If you have two atoms, you can have one atom lose an electron to gain a positive charge, while the other atom gains the electron and with it, a negative charge. You can then push them towards each other, and have the electron run back to its previous atom, thus neutralizing the charge.
Aside from being a very fun and giggly exercise, this provides a very clear demonstration of how atoms work, and how electricity is created. The knocking off of the electron has sent it down an “electric path”, resulting in the release of energy we know as electricity!
Once the kids have an understanding as to how electron transfers create electricity, it’s time to let them play! The following demonstrations require balloons, a comb, and a surface to rub the items on to generate a static charge. Some atoms have stronger atomic bonds than others, so you may find that you’ll get different results with different materials.
1. Vigorously rub the balloon on your head for ten seconds.
2. Slowly pull the balloon away from your head.
3. Observe what happens when you pull the balloon away. Using what you’ve learned about static electricity, can you explain what is happening?
THE AMAZING WATER BENDER!
One fun way you can demonstrate charges moving together (opposites attract!) is by bending water. We used both a comb and a balloon for this demonstration, and the difference in effect was really neat.
Running water out of a sink.
A head of hair
Wool or fleece (I found that fleece built up quite a charge)
1. Turn on the faucet of your sink so that you have a very thin stream of water. I found that turning it just past a drip works best. You want a steady stream but it needs to be as thin as possible.
2. Take your comb and run it through your hair 10-15 times. This will allow a static charge to build.
3. Take your comb and move the bristles close to the running stream of water. You should see the water start to move!
4. Try it with a balloon. What happens? Does anything change if your materials get wet?
POWER A LIGHT WITHOUT THE SWITCH!
You can also use static electricity to power on lights without even turning on the switch! This is a really impressive demonstration of the power of electricity.
Any material that will build a decent charge. I found that carpet and fleece work the best, but you can even build a charge by simply using the hair on your head.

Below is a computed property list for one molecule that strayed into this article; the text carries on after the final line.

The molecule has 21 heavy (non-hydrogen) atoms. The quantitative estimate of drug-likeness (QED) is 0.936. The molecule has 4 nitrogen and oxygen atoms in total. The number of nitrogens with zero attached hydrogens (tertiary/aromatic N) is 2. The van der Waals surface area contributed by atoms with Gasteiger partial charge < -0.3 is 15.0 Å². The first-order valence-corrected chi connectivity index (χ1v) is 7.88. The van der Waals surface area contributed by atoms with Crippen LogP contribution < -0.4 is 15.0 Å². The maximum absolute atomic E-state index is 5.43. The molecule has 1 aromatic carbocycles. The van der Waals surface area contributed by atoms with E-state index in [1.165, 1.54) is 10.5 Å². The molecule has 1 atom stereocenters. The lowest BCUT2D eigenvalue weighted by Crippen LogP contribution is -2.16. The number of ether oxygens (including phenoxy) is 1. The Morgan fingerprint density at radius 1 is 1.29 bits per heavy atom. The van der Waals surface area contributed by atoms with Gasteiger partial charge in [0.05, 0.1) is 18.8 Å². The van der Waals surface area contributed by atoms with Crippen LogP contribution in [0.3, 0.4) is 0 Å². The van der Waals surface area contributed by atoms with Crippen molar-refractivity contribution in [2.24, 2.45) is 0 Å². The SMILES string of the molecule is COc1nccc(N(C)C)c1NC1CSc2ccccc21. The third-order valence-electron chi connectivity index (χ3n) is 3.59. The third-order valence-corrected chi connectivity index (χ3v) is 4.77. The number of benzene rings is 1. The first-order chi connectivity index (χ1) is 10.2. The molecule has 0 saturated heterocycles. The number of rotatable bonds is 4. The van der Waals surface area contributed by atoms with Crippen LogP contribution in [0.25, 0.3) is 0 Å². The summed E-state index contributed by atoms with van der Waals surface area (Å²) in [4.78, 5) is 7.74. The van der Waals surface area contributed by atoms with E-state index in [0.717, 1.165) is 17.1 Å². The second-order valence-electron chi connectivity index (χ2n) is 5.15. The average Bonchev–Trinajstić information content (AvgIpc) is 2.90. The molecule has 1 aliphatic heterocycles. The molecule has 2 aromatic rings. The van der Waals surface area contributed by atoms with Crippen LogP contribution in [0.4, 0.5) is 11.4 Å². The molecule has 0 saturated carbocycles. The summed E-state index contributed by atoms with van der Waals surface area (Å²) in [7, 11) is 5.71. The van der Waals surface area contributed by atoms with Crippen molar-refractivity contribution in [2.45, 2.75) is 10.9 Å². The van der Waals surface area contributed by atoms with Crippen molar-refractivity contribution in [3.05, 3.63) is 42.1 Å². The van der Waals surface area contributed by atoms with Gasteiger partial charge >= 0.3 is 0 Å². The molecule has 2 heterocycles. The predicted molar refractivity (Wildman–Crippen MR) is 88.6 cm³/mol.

A fluorescent light bulb.
1. Rub your balloon vigorously against your chosen material to create a static charge.
2. Carefully pick up your fluorescent light bulb and bring it to the balloon.
3. Observe what happens.
4. Experiment! Can you make the effect stronger? Do different materials build a better charge with the balloon? What happens if you place something between the balloon and the light?
IT TAKES TWO!
What happens if you place two objects with a similar charge right next to each other?
Two inflated balloons
A surface on which to rub the balloons (carpet, wool, fleece)
1. Cut a length of string to tie to each balloon.
2. Bring your balloons together until they are approximately 1″ apart.
3. Tie the strings together so that the balloons will stay as close to each other as possible.
4. Vigorously rub both balloons on your chosen surface until you have generated a sufficient static charge.
5. Let the balloons go, and observe what happens.
6. Experiment! Is the effect any different if you place your hand between the balloons? A piece of clothing? Aluminum foil?
Working with static electricity provides a fun and safe way of learning about how electricity works. I have a much better grasp on what happens when I turn on a light, power on a fan, or even when my daughter and I share a spark after she goes down a slide. Electricity is everywhere, and it’s fun to learn about it and play with! I have a feeling that this will give us a nice foundation of understanding as we knock a bunch of electrons around in order to see what will happen.